Privatizing air traffic controllers will fundamentally destabilize air travel in the United States.It is bad for travelers, workers, and businesses and our economy. It will disrupt and add uncertainty and risk to one of the safest air traffic control systems in the world. It will increase costs for both passengers and airlines, remove key protections for workers and consumers, eliminate middle class jobs, and reduce resources and facilities in rural areas.
The separation of safety regulations from operations will create disruption and uncertainty. The current ATC system is one of the safest in the world, we shouldn’t be turning it over to a private entity with monopoly status, little-to-no Congressional oversight.
Those responsible for safety and those responsible for day-to-day operations should continue to be under one roof and serving together with a common mission.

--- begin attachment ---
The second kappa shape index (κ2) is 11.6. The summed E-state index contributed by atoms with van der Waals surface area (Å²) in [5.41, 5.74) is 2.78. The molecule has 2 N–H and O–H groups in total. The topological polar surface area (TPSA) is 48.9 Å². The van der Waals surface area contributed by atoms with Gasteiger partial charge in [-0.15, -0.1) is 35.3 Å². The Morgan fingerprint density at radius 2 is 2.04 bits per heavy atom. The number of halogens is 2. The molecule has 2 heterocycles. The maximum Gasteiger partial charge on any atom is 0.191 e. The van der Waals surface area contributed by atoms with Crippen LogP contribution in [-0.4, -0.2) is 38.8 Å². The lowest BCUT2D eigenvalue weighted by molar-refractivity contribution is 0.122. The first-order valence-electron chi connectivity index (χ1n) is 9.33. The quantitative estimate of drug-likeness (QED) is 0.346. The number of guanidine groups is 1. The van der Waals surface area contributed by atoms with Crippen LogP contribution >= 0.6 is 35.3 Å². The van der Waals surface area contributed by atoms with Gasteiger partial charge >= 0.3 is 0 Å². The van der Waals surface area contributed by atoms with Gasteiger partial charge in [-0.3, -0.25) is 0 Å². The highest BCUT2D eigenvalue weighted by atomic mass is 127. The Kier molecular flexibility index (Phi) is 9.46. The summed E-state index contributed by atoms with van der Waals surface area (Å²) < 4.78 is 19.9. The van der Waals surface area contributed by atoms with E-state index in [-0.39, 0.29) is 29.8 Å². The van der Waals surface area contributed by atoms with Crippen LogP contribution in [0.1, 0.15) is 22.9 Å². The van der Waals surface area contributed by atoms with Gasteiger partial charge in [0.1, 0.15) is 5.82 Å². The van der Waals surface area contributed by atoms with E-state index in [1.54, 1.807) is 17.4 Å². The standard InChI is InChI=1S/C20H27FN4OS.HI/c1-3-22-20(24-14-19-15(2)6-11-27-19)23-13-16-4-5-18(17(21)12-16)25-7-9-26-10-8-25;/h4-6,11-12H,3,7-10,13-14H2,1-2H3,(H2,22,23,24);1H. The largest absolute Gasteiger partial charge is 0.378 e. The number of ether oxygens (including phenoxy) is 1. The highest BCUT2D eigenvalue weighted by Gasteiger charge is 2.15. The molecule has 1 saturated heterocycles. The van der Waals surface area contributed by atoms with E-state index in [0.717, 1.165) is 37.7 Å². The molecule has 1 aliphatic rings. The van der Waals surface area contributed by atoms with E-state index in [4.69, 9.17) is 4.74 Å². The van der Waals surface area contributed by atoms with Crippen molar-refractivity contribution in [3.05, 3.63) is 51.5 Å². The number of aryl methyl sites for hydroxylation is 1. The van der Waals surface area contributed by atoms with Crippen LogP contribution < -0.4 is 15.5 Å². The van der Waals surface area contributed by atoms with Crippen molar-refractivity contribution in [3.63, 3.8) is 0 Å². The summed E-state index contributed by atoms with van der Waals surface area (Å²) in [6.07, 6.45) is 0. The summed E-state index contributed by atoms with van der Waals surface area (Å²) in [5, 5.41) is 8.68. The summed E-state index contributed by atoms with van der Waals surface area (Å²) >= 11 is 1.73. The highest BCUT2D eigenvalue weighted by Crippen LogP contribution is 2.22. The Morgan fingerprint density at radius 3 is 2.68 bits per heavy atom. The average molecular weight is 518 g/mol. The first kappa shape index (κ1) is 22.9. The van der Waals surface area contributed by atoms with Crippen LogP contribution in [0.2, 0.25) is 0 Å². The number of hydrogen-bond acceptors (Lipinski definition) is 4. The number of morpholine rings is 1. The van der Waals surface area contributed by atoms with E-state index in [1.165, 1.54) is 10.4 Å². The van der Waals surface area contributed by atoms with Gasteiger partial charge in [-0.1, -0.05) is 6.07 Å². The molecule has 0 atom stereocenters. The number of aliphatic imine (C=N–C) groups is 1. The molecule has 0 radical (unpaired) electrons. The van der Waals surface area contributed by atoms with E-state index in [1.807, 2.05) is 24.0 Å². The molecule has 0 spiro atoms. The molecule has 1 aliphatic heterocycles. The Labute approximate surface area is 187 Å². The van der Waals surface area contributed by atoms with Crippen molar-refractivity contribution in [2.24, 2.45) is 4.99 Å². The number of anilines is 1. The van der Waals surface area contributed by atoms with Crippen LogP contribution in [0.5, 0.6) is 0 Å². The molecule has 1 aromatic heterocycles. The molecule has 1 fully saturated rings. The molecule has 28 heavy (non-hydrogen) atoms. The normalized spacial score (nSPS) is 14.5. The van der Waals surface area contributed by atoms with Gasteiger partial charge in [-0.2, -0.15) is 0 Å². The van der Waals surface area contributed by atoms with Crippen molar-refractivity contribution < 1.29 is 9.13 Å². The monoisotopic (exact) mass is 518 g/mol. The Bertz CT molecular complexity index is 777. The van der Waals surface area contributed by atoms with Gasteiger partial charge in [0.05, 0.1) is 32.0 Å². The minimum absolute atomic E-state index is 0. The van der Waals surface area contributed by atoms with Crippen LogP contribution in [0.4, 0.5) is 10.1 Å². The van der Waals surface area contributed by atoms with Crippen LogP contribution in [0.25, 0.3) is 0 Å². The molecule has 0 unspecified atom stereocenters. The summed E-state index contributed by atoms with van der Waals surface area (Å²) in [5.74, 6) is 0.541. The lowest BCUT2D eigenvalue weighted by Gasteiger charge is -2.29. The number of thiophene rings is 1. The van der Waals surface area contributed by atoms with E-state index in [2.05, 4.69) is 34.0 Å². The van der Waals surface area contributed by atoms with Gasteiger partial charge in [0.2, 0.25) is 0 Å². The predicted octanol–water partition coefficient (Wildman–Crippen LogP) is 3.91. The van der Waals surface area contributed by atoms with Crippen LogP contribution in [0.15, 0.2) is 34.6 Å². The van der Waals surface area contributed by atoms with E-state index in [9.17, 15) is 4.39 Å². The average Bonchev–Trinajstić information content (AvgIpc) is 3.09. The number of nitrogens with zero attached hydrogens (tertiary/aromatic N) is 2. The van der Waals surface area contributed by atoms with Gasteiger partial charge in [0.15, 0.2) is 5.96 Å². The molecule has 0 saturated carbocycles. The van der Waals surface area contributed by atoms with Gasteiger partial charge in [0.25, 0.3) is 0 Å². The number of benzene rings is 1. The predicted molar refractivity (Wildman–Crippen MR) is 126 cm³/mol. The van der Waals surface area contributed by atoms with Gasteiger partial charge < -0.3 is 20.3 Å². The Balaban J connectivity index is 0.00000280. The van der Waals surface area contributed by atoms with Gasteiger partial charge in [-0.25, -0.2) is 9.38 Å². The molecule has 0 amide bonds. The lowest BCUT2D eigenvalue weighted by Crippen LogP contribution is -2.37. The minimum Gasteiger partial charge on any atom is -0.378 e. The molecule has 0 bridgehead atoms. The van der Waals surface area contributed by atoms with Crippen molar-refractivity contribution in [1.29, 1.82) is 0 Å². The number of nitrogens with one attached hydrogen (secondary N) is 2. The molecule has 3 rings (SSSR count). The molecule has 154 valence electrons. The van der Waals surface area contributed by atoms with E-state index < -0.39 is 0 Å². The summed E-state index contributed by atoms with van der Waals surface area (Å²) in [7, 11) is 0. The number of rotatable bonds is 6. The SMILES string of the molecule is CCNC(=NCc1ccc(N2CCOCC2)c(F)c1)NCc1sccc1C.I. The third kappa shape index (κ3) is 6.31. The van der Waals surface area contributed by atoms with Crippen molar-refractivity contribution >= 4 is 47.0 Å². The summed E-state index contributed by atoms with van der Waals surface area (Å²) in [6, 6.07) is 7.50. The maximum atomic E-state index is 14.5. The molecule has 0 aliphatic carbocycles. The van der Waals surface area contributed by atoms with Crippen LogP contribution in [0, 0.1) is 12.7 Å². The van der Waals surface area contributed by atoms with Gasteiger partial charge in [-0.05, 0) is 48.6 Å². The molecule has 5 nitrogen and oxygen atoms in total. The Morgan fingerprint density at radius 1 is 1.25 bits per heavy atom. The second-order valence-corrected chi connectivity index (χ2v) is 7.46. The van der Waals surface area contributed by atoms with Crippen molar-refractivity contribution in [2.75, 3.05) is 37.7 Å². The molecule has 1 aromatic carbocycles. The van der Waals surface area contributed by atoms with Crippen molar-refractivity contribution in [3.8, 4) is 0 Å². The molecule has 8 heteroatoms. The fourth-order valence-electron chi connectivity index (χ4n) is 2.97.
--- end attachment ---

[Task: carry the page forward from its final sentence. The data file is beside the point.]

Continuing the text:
Privatization will increase costs for passengers already frustrated by opaque pricing standards and fees. A privatized ATO will be able to raise taxes and fees indiscriminately, leaving prices unpredictable and ever-increasing for passengers.
In a system plagued by congestion and overcrowding, privatization will do nothing to improve efficiency. Travelers will continue to experience increased delays and the changes could further slow down programs like NextGen that have already begun to solve these problems by creating a new bureaucracy that has to work on its implementation.
Privatization will remove key protections for workers by removing protections from tort claims, exacerbating bureaucratic silos between air traffic control and safety workers, deemphasize experience and expertise in hiring.
Privatization will lead to the elimination of middle class jobs. Finding “efficiencies” in the system is simply code for “layoffs”—a private and unaccountable company will inevitably seek to cut personnel costs.
Under the ATO privatization scheme, costs will likely increase for airlines, rather than decrease, and will inevitably be passed these costs to customers. The new bureaucracy will simply replicate the existing organization, but force the creation of a new and costly parallel management system. Rather than streamlining costs, privatization will create a bloated and costly new staffing infrastructure.